hodl wallet

HODL Wallet is a secure, easy to use, open source Bitcoin wallet that makes it simple to hold, send, and receive Bitcoin. Created by the founders of Bitstop.

my role

Product Designer

  • Naming/Branding
  • UX/UI Design
  • Art Direction
  • Illustration
  • Animation

the team

  • Founder/CEO
  • Founder/CTO
  • Founder/CPM
  • Mobile Developer
  • Bitstop Customer Support

the problem

Bitstop had always recommended Bread Wallet to its customers. But, with the emergence of alternative cryptocurrency, Bread rebranded as its token BRD and redesigned it’s wallet. All the new coins, especially bitcoin cash, caused a lot of confusion for Bitstop customers.

As you can see in the video, Bitcoin Cash is even the first coin on the list. It’s easy to see how users, who don’t know any better, who want to buy bitcoin with cash can mistakenly scan a Bitcoin Cash wallet. Users who do this at the ATM will lose their funds and once bitcoin is sent, it can not be reversed.

Because of this Bitstop no longer had a trusted wallet to refer it’s customers to.

our goals

So we began our journey to

  • 1

    Creating a wallet that Bitstop can confidently refer customers to.

  • 2

    With the hope that it will lead to a decrease in related support tickets.

my process

The founders and I were building HODL while still working on all our Bitstop projects. Multitasking different projects and phases was key to timely succeeding our goals.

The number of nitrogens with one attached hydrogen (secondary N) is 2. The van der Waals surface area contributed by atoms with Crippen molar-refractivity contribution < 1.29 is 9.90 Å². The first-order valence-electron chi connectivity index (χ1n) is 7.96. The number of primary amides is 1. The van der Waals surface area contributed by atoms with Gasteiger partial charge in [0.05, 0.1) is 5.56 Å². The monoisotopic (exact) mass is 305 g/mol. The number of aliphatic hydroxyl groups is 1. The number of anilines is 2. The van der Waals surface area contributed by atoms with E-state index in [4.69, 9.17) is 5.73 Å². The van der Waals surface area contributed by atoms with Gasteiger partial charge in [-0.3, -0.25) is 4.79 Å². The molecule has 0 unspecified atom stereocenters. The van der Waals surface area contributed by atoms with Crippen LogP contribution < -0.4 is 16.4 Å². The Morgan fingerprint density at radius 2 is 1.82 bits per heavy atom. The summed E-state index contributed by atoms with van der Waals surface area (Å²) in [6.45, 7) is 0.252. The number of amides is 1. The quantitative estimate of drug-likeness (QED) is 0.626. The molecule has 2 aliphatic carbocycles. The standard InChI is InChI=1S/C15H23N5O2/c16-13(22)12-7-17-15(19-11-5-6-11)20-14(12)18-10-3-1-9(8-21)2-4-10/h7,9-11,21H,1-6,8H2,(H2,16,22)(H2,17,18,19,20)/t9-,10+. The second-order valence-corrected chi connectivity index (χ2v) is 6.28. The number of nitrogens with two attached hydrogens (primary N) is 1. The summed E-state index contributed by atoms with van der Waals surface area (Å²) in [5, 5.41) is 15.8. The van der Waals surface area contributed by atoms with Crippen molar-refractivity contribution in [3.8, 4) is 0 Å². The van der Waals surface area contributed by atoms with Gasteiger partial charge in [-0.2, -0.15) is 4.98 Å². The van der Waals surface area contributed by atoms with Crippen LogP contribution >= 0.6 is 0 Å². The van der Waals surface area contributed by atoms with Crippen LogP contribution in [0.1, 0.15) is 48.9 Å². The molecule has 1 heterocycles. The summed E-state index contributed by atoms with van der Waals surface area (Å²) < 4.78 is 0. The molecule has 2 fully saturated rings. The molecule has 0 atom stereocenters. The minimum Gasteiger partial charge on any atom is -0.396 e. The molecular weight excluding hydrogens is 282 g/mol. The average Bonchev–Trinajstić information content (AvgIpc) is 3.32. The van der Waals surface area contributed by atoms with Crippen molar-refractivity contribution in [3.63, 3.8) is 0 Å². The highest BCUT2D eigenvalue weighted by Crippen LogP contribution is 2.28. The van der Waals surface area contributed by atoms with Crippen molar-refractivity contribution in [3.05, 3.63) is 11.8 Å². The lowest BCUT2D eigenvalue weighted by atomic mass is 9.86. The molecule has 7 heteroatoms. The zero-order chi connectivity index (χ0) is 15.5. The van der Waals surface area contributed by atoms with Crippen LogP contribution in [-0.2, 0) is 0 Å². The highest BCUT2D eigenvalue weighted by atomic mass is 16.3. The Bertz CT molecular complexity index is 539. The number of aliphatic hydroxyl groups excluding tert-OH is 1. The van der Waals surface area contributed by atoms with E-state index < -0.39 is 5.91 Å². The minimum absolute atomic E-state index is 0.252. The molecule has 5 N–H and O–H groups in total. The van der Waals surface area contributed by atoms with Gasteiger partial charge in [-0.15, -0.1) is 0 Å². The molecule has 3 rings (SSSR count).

industry benchmarking

I started by doing an industry benchmark, evaluating which apps have which features and deciding which to carry into our wallet. I also interviewed users of these applications.


As we continued to discuss our goals for the wallet, we realized that we had the opportunity to not only create a wallet for Bitstop users but also for anyone who wanted a bitcoin only wallet with a seamless experience.

ideation session

I met with the team to address concerns, pitch ideas, and rank them. To reduce the amount of time Bitstop users were left without a bitcoin centric mobile wallet we prioritized a quicker launch by forking Bread source code for the MVP with the mindset that we will build our own from scratch in the future. Coming to consensus on how to address BRD's source code limitations for an MVP and selecting the best ideas for inclusion into the product allowed for a balance between user needs and business goals.

After the decision to make the app not only for Bitstop users but for anyone who wants a bitcoin only wallet, we added claiming the HODL name to our goal list. HODL is a bitcoin meme that, from a bitcoin maximalist perspective, embodies all that bitcoin stands for. It’s about leaving the current financial system for a new one. We wanted to claim it for instant brand support by the community.